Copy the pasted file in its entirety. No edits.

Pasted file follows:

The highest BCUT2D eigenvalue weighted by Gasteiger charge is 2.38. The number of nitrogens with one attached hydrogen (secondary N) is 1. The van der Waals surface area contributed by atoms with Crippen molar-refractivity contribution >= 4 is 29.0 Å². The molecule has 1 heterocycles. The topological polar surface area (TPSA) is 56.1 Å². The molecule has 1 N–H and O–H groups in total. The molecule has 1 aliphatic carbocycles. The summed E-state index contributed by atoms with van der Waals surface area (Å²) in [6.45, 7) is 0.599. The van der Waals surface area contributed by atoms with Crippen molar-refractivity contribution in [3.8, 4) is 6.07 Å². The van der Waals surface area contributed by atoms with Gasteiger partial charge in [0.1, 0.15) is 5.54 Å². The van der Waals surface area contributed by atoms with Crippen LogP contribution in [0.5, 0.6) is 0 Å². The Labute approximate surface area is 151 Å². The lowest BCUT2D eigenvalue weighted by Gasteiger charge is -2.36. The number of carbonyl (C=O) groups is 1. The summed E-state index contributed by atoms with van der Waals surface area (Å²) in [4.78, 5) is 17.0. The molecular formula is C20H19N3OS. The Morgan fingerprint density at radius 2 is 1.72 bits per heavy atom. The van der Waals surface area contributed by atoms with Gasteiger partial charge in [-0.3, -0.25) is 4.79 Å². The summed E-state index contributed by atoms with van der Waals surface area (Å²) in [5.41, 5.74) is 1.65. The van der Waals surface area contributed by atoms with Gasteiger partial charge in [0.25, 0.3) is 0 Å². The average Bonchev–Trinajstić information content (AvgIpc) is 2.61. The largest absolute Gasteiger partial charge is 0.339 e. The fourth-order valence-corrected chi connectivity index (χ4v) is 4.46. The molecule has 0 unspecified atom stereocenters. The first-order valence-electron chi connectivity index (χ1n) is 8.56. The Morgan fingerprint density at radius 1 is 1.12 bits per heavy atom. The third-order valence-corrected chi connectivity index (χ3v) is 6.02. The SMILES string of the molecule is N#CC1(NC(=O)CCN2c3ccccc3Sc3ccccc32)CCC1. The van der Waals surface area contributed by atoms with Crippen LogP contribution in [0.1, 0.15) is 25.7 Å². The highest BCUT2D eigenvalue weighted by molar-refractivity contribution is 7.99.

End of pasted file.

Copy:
The highest BCUT2D eigenvalue weighted by Gasteiger charge is 2.38. The number of nitrogens with one attached hydrogen (secondary N) is 1. The van der Waals surface area contributed by atoms with Crippen molar-refractivity contribution >= 4 is 29.0 Å². The molecule has 1 heterocycles. The topological polar surface area (TPSA) is 56.1 Å². The molecule has 1 N–H and O–H groups in total. The molecule has 1 aliphatic carbocycles. The summed E-state index contributed by atoms with van der Waals surface area (Å²) in [6.45, 7) is 0.599. The van der Waals surface area contributed by atoms with Crippen molar-refractivity contribution in [3.8, 4) is 6.07 Å². The van der Waals surface area contributed by atoms with Gasteiger partial charge in [0.1, 0.15) is 5.54 Å². The van der Waals surface area contributed by atoms with Crippen LogP contribution in [0.5, 0.6) is 0 Å². The Labute approximate surface area is 151 Å². The lowest BCUT2D eigenvalue weighted by Gasteiger charge is -2.36. The number of carbonyl (C=O) groups is 1. The summed E-state index contributed by atoms with van der Waals surface area (Å²) in [4.78, 5) is 17.0. The molecular formula is C20H19N3OS. The Morgan fingerprint density at radius 2 is 1.72 bits per heavy atom. The van der Waals surface area contributed by atoms with Gasteiger partial charge in [-0.3, -0.25) is 4.79 Å². The summed E-state index contributed by atoms with van der Waals surface area (Å²) in [5.41, 5.74) is 1.65. The van der Waals surface area contributed by atoms with Gasteiger partial charge in [0.25, 0.3) is 0 Å². The average Bonchev–Trinajstić information content (AvgIpc) is 2.61. The largest absolute Gasteiger partial charge is 0.339 e. The fourth-order valence-corrected chi connectivity index (χ4v) is 4.46. The molecule has 0 unspecified atom stereocenters. The first-order valence-electron chi connectivity index (χ1n) is 8.56. The Morgan fingerprint density at radius 1 is 1.12 bits per heavy atom. The third-order valence-corrected chi connectivity index (χ3v) is 6.02. The SMILES string of the molecule is N#CC1(NC(=O)CCN2c3ccccc3Sc3ccccc32)CCC1. The van der Waals surface area contributed by atoms with Crippen LogP contribution in [0.1, 0.15) is 25.7 Å². The highest BCUT2D eigenvalue weighted by molar-refractivity contribution is 7.99.